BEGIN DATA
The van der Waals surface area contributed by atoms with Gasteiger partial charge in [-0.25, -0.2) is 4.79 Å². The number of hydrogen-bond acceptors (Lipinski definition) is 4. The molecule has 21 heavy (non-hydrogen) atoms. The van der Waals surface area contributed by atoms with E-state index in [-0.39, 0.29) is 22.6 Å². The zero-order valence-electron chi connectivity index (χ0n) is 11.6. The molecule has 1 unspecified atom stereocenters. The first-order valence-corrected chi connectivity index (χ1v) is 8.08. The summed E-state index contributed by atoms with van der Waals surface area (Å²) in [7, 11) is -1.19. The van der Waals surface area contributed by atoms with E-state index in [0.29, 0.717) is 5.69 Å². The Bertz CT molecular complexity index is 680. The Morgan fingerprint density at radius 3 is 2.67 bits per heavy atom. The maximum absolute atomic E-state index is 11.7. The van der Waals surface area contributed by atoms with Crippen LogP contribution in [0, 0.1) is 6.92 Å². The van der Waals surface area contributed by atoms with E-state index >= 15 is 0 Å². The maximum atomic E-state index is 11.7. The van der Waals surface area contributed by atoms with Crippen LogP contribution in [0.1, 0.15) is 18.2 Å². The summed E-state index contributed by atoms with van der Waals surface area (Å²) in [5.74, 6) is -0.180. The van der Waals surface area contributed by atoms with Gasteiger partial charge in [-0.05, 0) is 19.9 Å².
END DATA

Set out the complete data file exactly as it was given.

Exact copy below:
The van der Waals surface area contributed by atoms with Gasteiger partial charge in [-0.25, -0.2) is 4.79 Å². The number of hydrogen-bond acceptors (Lipinski definition) is 4. The molecule has 21 heavy (non-hydrogen) atoms. The van der Waals surface area contributed by atoms with E-state index in [-0.39, 0.29) is 22.6 Å². The zero-order valence-electron chi connectivity index (χ0n) is 11.6. The molecule has 1 unspecified atom stereocenters. The first-order valence-corrected chi connectivity index (χ1v) is 8.08. The summed E-state index contributed by atoms with van der Waals surface area (Å²) in [7, 11) is -1.19. The van der Waals surface area contributed by atoms with E-state index in [0.29, 0.717) is 5.69 Å². The Bertz CT molecular complexity index is 680. The Morgan fingerprint density at radius 3 is 2.67 bits per heavy atom. The maximum absolute atomic E-state index is 11.7. The van der Waals surface area contributed by atoms with Crippen LogP contribution in [0, 0.1) is 6.92 Å². The van der Waals surface area contributed by atoms with E-state index >= 15 is 0 Å². The maximum atomic E-state index is 11.7. The van der Waals surface area contributed by atoms with Crippen LogP contribution in [0.1, 0.15) is 18.2 Å². The summed E-state index contributed by atoms with van der Waals surface area (Å²) in [5.74, 6) is -0.180. The van der Waals surface area contributed by atoms with Gasteiger partial charge in [-0.05, 0) is 19.9 Å².